3. "The market is initially a voting booth, but over the long term, it is always a scale."
That's an old Warren Buffett line, and I think it's his most important, especially when one considers how long he's been saying it and how long he's been right.
In the short term, the market will cheer a company just for coming to the market. Traders want to see the company take off and its share price rally because that portends a market ready to buy. That's always good for people who make their living by trading or appearing on TV.
Wall Street gets in this gleeful mood -- former Federal Reserve Chairman Alan Greenspan famously called it "irrational exuberance" -- and begins to do the worst thing it can do: It starts to buy its own B.S. And when they start getting sold on their own deal, an IPO takes on an energy that is completely disconnected from reality.
You see, the market at a certain point stops thinking about anything but results. The idea that a stock price can only move skyward just evaporates. When it eventually does, a company's value will always be compared to its ability to generate cash earnings.
So take a careful look at what Facebook actually makes, at what it earns, and ask yourself what you'd pay to own a piece of that business. At 30% growth a year through the end of 2014, Facebook would have $8.1 billion in revenue and earn $2.2 billion. That level of growth would thrill any reasonable business owner. But at 19.6 times earnings, it means Facebook is worth $43 billion, or 57% less than the top end of its offering price.
4. Assume a Reed Hastings moment.
Everyone likes to talk about what a genius Mark Zuckerberg is. He well may be. But even the greatest tech visionaries make mistakes, and they can be very costly.
Assume the best-case scenario, which is where online movie rental outfit Netflix (Nasdaq: NFLX) found itself. Investors had been lulled by consistently good numbers, profitability and sunny outlooks. Then, reality intervened. A mistake was made. And Wall Street remembered that the genius at the helm is fallible, that the company isn't bulletproof, and that all the gains priced into a coveted stock can be erased in the blink of an eye.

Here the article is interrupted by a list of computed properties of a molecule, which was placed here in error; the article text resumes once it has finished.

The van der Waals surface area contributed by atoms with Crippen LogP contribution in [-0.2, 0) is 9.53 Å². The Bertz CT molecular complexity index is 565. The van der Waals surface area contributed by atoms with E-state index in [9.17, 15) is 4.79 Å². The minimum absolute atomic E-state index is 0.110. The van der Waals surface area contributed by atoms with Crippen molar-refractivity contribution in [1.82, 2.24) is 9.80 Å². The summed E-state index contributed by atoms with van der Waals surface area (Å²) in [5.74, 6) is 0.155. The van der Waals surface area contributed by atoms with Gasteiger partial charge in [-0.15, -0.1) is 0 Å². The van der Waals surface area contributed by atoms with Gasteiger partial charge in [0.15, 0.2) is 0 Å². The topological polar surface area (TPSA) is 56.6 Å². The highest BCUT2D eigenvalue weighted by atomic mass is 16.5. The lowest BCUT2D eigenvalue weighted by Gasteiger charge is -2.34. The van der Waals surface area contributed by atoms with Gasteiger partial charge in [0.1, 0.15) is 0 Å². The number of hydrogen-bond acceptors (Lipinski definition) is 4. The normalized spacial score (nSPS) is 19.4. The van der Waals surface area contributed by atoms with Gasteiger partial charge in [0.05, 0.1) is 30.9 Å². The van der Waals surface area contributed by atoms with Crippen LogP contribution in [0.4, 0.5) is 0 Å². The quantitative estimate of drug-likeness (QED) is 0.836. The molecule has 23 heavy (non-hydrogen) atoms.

This is a Reed Hastings moment.
Hastings is the CEO of Netflix, and he tried to reorganize his company, rebrand it and also raise its prices. It was too much: Subscribers bolted. And shares of Netflix, one of the Internet's great stock-market success stories, tumbled from $300 in July 2011 to about $62 six months later. Now, the good news is that the shares have come back -- they're up more than 100% from their low. But will they gain another $180 a share and retake the heights they once held? Not a chance. Those gains are gone forever. Netflix came back to a diminished reality.
It has to be assumed that the same could happen to Facebook.
Action to Take --> So, after all that, what do I think of the IPO? I think it is a bad long-term investment. I think Zuckerberg wants to sell at a point when it looks like he can grow forever, even though Facebook cannot possibly sustain its rate of growth and in fact is already seeing growth wane. I will be sitting out this IPO. In future issues, I will follow these shares and assess strategies that investors can use to profit from a long-term bleed-out in Facebook's valuation.